» This Story:Read +| Comments
VACCINATIONS

Faith Lets Some Kids Skip Shots

 Barbara Loe Fisher is leading a national campaign seeking broad exemptions from vaccination mandates. Most states already allow parents to opt out on religious grounds.
Barbara Loe Fisher is leading a national campaign seeking broad exemptions from vaccination mandates. Most states already allow parents to opt out on religious grounds. (Dayna Smith for The Washington Post)

Network News

X Profile
View More Activity
By Sandra G. Boodman
Washington Post Staff Writer
Tuesday, June 10, 2008

In public health circles they are known as "exempters" -- parents who for reasons of faith or philosophy choose not to immunize their children against diseases such as measles and whooping cough. Some exempters claim that childhood vaccines contain unnatural or harmful ingredients; others say they regard vaccination as a "dark force" that conflicts with their belief in a benevolent deity; still others are members of a religion that bars invasive procedures.

This Story
View All Items in This Story
View Only Top Items in This Story

Regardless of the reason, the ranks of parents exercising nonmedical exemptions to vaccination are growing, public health officials say. Although the number remains small and involves an estimated 2 to 3 percent of the approximately 3 million children who start kindergarten annually, the trend alarms some experts. They worry that parents' fears are being stoked by misinformation about vaccines that abounds on the Internet and are using religion as an excuse to opt out of immunization. This refusal, scientists say, threatens a cornerstone of public health.

"People are motivated by their fears," said Paul Offit, chief of the division of infectious diseases at Children's Hospital of Philadelphia and one of the most outspoken defenders of vaccines. "Young mothers today don't see these diseases, they didn't grow up with them. Vaccines were not a hard sell" several decades ago, when people saw children killed by measles, brain-damaged from haemophilus influenzae or deaf after a case of mumps.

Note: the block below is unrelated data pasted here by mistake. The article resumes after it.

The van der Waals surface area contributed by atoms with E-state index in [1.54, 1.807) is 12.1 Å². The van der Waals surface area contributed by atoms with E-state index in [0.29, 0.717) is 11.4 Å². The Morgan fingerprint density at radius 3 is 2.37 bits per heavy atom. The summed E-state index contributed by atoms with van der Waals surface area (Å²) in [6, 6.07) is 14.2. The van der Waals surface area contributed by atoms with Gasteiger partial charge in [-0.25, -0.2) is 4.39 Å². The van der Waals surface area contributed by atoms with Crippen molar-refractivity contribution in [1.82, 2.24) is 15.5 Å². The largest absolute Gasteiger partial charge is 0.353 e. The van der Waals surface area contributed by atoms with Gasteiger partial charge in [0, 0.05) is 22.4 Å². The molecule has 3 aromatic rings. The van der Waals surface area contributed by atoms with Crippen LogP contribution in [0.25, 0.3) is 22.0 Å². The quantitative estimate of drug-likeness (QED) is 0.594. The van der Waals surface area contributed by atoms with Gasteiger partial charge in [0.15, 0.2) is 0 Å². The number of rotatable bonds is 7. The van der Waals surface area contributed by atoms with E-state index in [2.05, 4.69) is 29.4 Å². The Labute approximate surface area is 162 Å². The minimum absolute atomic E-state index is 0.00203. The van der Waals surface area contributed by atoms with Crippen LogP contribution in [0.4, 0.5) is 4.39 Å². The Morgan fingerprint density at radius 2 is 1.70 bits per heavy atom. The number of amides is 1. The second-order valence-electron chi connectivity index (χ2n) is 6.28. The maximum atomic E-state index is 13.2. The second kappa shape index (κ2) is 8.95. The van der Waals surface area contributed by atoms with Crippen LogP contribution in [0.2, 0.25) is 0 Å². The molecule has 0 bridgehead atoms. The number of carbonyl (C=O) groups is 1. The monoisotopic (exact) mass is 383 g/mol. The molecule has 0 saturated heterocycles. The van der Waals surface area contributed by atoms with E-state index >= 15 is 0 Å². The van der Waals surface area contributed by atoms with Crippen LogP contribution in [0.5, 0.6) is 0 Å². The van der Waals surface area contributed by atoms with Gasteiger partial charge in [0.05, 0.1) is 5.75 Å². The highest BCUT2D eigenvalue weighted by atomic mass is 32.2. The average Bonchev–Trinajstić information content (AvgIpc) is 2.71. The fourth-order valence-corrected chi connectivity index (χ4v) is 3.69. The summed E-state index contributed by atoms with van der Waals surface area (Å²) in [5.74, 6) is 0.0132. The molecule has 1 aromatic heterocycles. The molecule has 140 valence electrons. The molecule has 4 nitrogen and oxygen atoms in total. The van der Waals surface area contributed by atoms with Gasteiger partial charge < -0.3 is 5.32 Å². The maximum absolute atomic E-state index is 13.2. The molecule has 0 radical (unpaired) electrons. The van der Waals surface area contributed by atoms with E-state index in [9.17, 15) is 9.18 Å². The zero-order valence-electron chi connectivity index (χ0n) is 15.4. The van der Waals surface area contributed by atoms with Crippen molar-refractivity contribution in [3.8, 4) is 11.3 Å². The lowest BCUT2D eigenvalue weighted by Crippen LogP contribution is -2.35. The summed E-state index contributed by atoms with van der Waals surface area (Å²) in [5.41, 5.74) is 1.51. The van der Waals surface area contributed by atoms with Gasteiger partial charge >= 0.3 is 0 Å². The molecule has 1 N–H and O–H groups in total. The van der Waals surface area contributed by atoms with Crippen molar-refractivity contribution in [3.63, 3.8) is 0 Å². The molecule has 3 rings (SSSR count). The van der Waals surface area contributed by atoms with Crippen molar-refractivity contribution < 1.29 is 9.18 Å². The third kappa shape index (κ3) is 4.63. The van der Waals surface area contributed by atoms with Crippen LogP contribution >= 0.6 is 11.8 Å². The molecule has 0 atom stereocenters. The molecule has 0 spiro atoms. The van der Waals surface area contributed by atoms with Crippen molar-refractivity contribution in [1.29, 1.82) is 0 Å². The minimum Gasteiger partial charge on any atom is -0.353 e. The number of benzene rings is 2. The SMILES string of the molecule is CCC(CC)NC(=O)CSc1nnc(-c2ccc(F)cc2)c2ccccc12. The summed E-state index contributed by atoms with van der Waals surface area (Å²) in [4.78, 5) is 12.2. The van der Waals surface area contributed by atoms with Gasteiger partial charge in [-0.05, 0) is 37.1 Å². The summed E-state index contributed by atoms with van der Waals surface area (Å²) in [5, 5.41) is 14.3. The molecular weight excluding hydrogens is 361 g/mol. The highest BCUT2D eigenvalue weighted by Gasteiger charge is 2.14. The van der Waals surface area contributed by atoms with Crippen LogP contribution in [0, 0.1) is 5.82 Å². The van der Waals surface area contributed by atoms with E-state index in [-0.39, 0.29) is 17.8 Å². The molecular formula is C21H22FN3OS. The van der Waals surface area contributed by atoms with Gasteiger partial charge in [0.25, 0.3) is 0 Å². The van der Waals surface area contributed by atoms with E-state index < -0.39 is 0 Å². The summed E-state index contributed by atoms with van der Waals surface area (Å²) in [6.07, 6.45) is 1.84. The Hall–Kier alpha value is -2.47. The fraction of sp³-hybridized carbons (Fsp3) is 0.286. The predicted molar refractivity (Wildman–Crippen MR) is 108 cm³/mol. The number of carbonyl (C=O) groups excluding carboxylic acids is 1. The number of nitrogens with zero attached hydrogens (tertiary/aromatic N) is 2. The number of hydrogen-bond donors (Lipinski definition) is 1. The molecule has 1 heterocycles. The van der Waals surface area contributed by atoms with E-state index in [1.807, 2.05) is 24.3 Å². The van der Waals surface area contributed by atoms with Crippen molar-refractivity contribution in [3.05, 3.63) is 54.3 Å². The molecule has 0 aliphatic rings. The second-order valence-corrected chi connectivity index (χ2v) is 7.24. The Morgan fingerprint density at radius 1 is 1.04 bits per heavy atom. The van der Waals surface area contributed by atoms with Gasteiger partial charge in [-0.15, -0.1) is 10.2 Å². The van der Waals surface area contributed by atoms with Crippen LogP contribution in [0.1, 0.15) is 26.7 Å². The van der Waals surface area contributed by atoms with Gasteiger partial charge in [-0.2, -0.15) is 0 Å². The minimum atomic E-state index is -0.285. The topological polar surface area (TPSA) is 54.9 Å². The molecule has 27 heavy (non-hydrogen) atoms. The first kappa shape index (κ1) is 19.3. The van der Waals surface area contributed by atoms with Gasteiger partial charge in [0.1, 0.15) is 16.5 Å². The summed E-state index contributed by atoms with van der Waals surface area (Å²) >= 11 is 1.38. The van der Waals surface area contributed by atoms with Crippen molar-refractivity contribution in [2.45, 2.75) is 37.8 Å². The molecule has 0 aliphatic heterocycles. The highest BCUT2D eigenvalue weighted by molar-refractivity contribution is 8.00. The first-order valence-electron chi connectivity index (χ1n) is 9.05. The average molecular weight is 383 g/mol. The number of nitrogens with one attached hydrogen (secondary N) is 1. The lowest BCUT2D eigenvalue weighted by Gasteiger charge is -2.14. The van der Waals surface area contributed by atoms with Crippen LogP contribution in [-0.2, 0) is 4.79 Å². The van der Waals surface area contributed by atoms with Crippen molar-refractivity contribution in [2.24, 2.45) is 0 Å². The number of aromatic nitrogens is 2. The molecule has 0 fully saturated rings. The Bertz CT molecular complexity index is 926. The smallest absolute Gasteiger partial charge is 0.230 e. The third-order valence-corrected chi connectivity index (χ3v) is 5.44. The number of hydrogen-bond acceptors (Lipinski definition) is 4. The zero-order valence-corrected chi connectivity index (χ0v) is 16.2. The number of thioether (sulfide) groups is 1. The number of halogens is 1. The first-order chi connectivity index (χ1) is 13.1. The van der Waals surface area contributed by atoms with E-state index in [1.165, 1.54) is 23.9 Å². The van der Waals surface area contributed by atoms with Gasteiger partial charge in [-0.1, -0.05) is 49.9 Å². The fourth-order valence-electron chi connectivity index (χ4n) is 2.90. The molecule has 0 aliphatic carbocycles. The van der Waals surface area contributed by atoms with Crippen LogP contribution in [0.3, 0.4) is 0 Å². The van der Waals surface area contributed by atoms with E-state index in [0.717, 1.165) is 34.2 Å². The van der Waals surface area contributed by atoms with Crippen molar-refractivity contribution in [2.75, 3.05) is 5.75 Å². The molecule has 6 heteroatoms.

"I think religious exemptions are used as a default," said Offit, a professor of pediatrics at the University of Pennsylvania who has written several books on vaccines.

Half a dozen studies, Offit noted, have found no link between vaccines and autism, one of the major objections cited by those who spurn immunization. The overwhelming consensus among scientists, he said, is that the benefits of vaccination greatly outweigh the risks.

But that view is rejected by such anti-immunization groups as Vaccine Liberation and Citizens for Vaccine Choice. They claim the shots are harmful and urge parents to exercise their right to avoid them.

Two weeks ago, a Northern Virginia-based group called the National Vaccine Information Center launched a campaign calling for "broad exemptions for medical, religious and conscientious belief reasons." According to Barbara Loe Fisher, the group's co-founder, "forcing vaccination is a violation of human rights."

Every state and the District grants medical exemptions to children who are allergic to components of vaccines or whose immune systems are too compromised to benefit from them. And all but two states -- West Virginia and Mississippi -- allow parents to opt out on religious grounds.

In some states, such as Maryland, parents need only sign a form claiming a religious exemption, while parents in Virginia and the District must submit a notarized statement.

In recent years lawmakers in 21 states, none of them local, have created "personal-belief" or philosophical exemptions that permit children to skip vaccines on the grounds that they conflict with a parent's views.

"Many states are making personal-belief exemptions easier," said Saad B. Omer, a vaccine researcher at the Johns Hopkins Bloomberg School of Public Health. "Filing for an exemption should at least be a function of conviction, not laziness."

In 2006, Omer and other vaccine researchers published a study in the Journal of the American Medical Association which examined rates of pertussis, or whooping cough, in states with personal-belief exemptions and those where nonmedical exemptions were easy to obtain.


CONTINUED     1        >

» This Story:Read +| Comments
© 2008 The Washington Post Company

Network News

X My Profile
View More Activity